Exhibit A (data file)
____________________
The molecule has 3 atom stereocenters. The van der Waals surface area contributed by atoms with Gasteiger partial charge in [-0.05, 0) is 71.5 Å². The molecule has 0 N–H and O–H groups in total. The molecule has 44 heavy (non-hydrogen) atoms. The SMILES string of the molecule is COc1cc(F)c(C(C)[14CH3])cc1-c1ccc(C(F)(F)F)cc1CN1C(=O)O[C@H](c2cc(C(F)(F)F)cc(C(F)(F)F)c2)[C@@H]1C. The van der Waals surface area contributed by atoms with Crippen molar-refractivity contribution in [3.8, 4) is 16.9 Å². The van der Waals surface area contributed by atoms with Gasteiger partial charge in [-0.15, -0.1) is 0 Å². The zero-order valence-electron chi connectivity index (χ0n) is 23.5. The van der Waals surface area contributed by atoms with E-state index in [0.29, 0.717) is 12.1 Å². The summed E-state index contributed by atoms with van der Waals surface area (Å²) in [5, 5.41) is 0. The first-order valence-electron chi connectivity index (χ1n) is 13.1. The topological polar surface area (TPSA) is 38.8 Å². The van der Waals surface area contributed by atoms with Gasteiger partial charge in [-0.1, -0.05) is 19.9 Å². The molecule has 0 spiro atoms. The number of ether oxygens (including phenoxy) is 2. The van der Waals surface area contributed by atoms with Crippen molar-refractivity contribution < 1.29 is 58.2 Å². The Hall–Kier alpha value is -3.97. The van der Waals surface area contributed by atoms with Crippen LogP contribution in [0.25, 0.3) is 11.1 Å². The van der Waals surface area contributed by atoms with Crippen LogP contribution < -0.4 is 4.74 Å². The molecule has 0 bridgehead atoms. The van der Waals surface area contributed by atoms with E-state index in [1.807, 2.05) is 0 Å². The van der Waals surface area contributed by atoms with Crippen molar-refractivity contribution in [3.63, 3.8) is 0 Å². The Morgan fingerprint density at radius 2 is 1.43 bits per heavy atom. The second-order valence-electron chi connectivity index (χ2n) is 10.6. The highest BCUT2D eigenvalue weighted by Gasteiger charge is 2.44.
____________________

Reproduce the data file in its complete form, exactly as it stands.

The molecule has 3 atom stereocenters. The van der Waals surface area contributed by atoms with Gasteiger partial charge in [-0.05, 0) is 71.5 Å². The molecule has 0 N–H and O–H groups in total. The molecule has 44 heavy (non-hydrogen) atoms. The SMILES string of the molecule is COc1cc(F)c(C(C)[14CH3])cc1-c1ccc(C(F)(F)F)cc1CN1C(=O)O[C@H](c2cc(C(F)(F)F)cc(C(F)(F)F)c2)[C@@H]1C. The van der Waals surface area contributed by atoms with Crippen molar-refractivity contribution in [3.8, 4) is 16.9 Å². The van der Waals surface area contributed by atoms with Gasteiger partial charge in [-0.15, -0.1) is 0 Å². The zero-order valence-electron chi connectivity index (χ0n) is 23.5. The van der Waals surface area contributed by atoms with E-state index in [0.29, 0.717) is 12.1 Å². The summed E-state index contributed by atoms with van der Waals surface area (Å²) in [5, 5.41) is 0. The first-order valence-electron chi connectivity index (χ1n) is 13.1. The topological polar surface area (TPSA) is 38.8 Å². The van der Waals surface area contributed by atoms with Gasteiger partial charge in [-0.1, -0.05) is 19.9 Å². The molecule has 0 spiro atoms. The number of ether oxygens (including phenoxy) is 2. The van der Waals surface area contributed by atoms with Crippen molar-refractivity contribution < 1.29 is 58.2 Å². The Hall–Kier alpha value is -3.97. The van der Waals surface area contributed by atoms with Crippen LogP contribution in [0.25, 0.3) is 11.1 Å². The van der Waals surface area contributed by atoms with Crippen LogP contribution < -0.4 is 4.74 Å². The molecule has 0 bridgehead atoms. The van der Waals surface area contributed by atoms with E-state index in [1.807, 2.05) is 0 Å². The van der Waals surface area contributed by atoms with Crippen molar-refractivity contribution in [3.63, 3.8) is 0 Å². The Morgan fingerprint density at radius 2 is 1.43 bits per heavy atom. The second-order valence-electron chi connectivity index (χ2n) is 10.6. The highest BCUT2D eigenvalue weighted by Gasteiger charge is 2.44.